It is not permissible to make award to an offeror whose technical proposal may have been lost by the government prior to opening of proposals. Protester's acknowledgment of a solicitation amendment containing agency's specifications in itself is not an adequate basis to find its proposal technically acceptable in the absence of a detailed written proposal as required by the solicitation establishing how the protester would meet the government's requirements. Since procurement officials are presumed to act in good faith. The RFP was for production and supply of an indefinite quantity of 12- drawer microfilm cabinets. Offerors were required to submit a separate technical proposal. Each technical proposal was to include technical literature.
B-238309, Apr 5, 1990, 90-1 CPD 371
PROCUREMENT - Competitive Negotiation - Contract awards - Low offers Propriety - Competitive system integrity DIGEST: 1. It is not permissible to make award to an offeror whose technical proposal may have been lost by the government prior to opening of proposals; to do so would be inconsistent with protecting the integrity of the competitive bidding system. PROCUREMENT - Competitive Negotiation - Offers - Evaluation - Technical acceptability 2. Protester's acknowledgment of a solicitation amendment containing agency's specifications in itself is not an adequate basis to find its proposal technically acceptable in the absence of a detailed written proposal as required by the solicitation establishing how the protester would meet the government's requirements. PROCUREMENT - Bid Protests - Bias allegation - Allegation substantiation - Evidence sufficiency 3. Protest alleging bias must present convincing evidence, since procurement officials are presumed to act in good faith.
Watson Industries, Inc.:
Watson Industries, Inc., protests the award of a fixed price contract to Russ Bassett Company under request for proposals (RFP) No. 52-SOBC-9- 00037, issued by the Bureau of the Census, Department of Commerce. Watson contends that the Bureau improperly rejected its low, technically acceptable offer.
We deny the protest.
The RFP was for production and supply of an indefinite quantity of 12- drawer microfilm cabinets. In addition to providing unit prices for the minimum and maximum number of cabinets, offerors were required to submit a separate technical proposal. Each technical proposal was to include technical literature; a paragraph by paragraph, written description of how the proposed product satisfied each specification; the make and model of the proposed item; and cross references from the technical proposal paragraphs to the technical literature. Award was to be made to the lowest responsive, responsible offeror, price and other factors considered.
Based upon inquiries by prospective offerors, the Bureau twice relaxed the specifications concerning, among others, cabinet dimensions, construction, and color. As a result, 13 offerors, including Watson, submitted proposals by the November 14, 1989, closing date. According to the agency's contract specialist, when she opened Watson's Federal Express envelope November 14, she found an original and two copies of the completed solicitation, but no technical proposal or literature. In the absence of a technical proposal or any indication of the make and model of the item offered, Watson's proposal could not be evaluated and was rejected as technically insufficient. The second low offeror, Russ Bassett, was awarded the contract at a price approximately $69.00 higher per unit than the price proposed by Watson. Upon learning of the award, Watson filed its protest with our Office.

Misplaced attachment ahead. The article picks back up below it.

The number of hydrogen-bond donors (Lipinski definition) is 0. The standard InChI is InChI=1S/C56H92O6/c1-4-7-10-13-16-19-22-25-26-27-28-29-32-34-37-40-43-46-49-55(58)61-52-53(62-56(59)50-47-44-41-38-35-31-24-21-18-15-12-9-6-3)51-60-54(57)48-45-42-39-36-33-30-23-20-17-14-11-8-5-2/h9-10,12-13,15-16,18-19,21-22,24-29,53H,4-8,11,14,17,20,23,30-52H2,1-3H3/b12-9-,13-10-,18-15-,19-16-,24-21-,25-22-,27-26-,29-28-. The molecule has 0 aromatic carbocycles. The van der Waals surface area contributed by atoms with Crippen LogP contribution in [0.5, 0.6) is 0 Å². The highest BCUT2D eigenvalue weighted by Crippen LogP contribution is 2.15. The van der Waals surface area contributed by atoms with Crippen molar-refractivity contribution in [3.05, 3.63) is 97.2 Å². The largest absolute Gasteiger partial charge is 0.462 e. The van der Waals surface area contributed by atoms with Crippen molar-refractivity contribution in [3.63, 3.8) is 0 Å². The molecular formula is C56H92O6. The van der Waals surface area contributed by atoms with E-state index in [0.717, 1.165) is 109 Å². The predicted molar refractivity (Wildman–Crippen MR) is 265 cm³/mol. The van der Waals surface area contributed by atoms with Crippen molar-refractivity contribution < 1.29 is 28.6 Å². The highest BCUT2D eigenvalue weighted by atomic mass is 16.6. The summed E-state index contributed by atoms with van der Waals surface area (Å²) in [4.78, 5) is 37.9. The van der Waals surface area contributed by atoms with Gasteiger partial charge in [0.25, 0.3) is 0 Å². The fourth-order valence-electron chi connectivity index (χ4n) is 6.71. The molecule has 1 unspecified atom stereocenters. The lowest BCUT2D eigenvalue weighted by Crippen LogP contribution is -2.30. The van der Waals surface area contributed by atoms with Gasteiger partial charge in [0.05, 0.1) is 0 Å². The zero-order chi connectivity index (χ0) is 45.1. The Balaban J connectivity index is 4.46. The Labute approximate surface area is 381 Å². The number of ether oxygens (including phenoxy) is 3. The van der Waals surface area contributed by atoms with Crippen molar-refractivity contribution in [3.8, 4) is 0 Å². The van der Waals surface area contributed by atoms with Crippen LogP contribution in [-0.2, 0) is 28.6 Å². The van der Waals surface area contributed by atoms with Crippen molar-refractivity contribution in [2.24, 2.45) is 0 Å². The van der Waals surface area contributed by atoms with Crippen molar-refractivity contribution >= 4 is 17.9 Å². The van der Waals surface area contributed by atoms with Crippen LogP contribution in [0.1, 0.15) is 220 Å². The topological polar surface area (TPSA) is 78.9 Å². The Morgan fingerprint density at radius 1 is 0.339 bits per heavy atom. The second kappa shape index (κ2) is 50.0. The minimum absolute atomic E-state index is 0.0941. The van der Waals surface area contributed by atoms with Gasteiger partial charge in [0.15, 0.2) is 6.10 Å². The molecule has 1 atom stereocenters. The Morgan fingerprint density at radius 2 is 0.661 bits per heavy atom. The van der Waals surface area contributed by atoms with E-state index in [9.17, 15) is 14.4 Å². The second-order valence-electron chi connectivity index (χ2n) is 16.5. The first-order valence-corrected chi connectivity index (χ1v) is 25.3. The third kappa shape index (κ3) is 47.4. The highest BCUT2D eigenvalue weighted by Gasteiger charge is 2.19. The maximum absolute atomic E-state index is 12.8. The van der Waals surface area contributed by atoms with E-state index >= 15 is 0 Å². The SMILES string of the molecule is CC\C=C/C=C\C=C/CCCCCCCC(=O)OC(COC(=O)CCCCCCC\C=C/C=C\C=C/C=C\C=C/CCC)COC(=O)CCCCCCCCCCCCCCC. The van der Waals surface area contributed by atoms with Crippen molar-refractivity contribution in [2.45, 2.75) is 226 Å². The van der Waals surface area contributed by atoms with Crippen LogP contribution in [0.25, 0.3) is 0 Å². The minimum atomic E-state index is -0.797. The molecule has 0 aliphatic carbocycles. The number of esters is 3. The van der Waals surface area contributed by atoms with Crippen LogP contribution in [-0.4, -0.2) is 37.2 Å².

Watson first contends that it in fact enclosed with its offer copies of a technical proposal and descriptive literature before sending them by Federal Express to the Bureau. It has enclosed a copy of its ostensible technical proposal as part of its protest. The agency maintains that these items were not in the envelope when it was opened at the Bureau. need not decide whether the envelope contained the items; however, since the result is the same. First, we note that since the proposal package was in the possession of a third party, it is possible that both the protester and the agency are correct. In that situation, Watson retains ultimate responsibility for the loss. An offeror is responsible for ensuring the receipt of its proposal by the procuring agency. See Photonics Technology, Inc., B-211234, Apr. 11, 1983, 83-1 CPD Para. 378.
Second, if we assume that the Bureau lost or misplaced Watson's technical proposal, Watson still cannot prevail. Where an offeror has complied with the proposal submission requirements of a particular solicitation, but the proposal or some portion thereof has been lost after being received at the procuring activity prior to opening of proposals, the general rule is that the offeror may not then submit what is purported to be a copy of that proposal, as the award of a contract on the basis of self-serving statements as to the contents of the proposal initially submitted would not be consistent with the maintenance of the competitive system. See 52 Comp.Gen. 593 (1973); Antenna Prods. Corp., B-223154, Aug. 11, 1986, 86-2 CPD Para. 176; Prestex, Inc.; Putnam Mills Corp., B-205478; B-205478.2, Feb. 17, 1982, 82-1 CPD Para. 140. Even if Watson could prove that the Federal Express package submitted contained its technical proposal, in the absence of the original proposal that was in the envelope, there is no certainty that the proposal presented after the closing date for receipt of offers is identical to the technical proposal received and lost. Although we have allowed award to be based on the late submission of a copy of a proposal, after the agency list the original, we did so only where the record "clearly and convincingly established that the duplicate (was) identical to the original offer. ...." Physio Control Corp., B-234559; B-234559.2, June 26, 1989, 89-1 CPD Para. 599. There is no basis for such a conclusion here.